Universal laws in ecology

Author: Jody McKerral (Fisher)

  • Thesis download: available for open access on 29 Jan 2024.

McKerral (Fisher), Jody, 2021 Universal laws in ecology, Flinders University, College of Science and Engineering

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Abstract

Multispecies communities are inherently complex, with a myriad of processes influencing their interacting parts. Yet, these communities often exhibit highly conserved emergent behaviour, which is suggestive of unifying organisational principles operating within ecological settings. Through investigating the distributions and scaling of organisms, their abundances, and metabolic diversity, this doctoral research explores potential mechanisms behind emergent behaviour at scales of both microbes and ecosystems. The association between organism physiology and ecosystem structure captured by size-abundance scaling laws is probed through an allometric setting of the Rosenzweig-Macarthur differential equations. Through extensions to the model motivated by empirical biological research and classical biophysics, it is shown that terrestrial and marine biospheres are fundamentally different, with turbulence restructuring the dynamics of oceanic ecosystems by imposing additional energetic costs on large organisms. The macro stability observed in size-abundance scaling laws is mirrored by a ubiquitous feature of functional stability within the microbial communities which sit at the base of the food web. To interrogate plausible assembly rules that may give rise to this behaviour, a network-based framework is used to link taxa and function, resolving a fundamental challenge in probing taxa-metabolism relationships in microbial ecology. Analysis across real-world microbial communities spanning major environmental and host microbiomes reveals a universal taxa-function structure, which would facilitate horizontal gene transfer and thus strengthen community stability and resilience.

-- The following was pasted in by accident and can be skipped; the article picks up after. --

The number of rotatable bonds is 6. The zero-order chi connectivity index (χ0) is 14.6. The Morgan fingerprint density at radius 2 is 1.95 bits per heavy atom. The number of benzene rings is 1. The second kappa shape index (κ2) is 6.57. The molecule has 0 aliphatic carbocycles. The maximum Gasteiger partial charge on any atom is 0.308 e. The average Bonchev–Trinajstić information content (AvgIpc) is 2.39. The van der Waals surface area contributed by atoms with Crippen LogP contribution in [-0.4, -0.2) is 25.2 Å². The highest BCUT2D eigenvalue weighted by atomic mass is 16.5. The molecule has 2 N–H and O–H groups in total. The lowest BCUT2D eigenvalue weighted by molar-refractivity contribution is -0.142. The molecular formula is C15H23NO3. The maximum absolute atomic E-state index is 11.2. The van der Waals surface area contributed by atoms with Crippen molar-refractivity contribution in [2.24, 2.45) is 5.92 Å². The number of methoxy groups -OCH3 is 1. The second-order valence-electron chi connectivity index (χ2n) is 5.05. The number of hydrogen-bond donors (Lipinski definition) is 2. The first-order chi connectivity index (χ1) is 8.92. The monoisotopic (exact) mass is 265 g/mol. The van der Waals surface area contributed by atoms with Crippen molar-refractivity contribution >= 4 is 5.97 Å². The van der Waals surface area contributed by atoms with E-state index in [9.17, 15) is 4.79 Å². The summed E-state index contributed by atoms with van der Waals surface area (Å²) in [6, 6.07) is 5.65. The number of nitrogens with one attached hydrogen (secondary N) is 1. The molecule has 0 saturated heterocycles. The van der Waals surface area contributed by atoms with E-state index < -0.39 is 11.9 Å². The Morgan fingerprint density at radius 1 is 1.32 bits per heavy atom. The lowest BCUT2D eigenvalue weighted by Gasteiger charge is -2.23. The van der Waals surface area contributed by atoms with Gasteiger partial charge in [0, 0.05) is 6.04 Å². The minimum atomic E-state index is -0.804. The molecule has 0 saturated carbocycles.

Keywords: ecological modelling, scaling laws, population dynamics, microbial ecology, biological networks

Subject: Biological Sciences thesis

Thesis type: Doctor of Philosophy
Completed: 2021
School: College of Science and Engineering
Supervisor: Jim Mitchell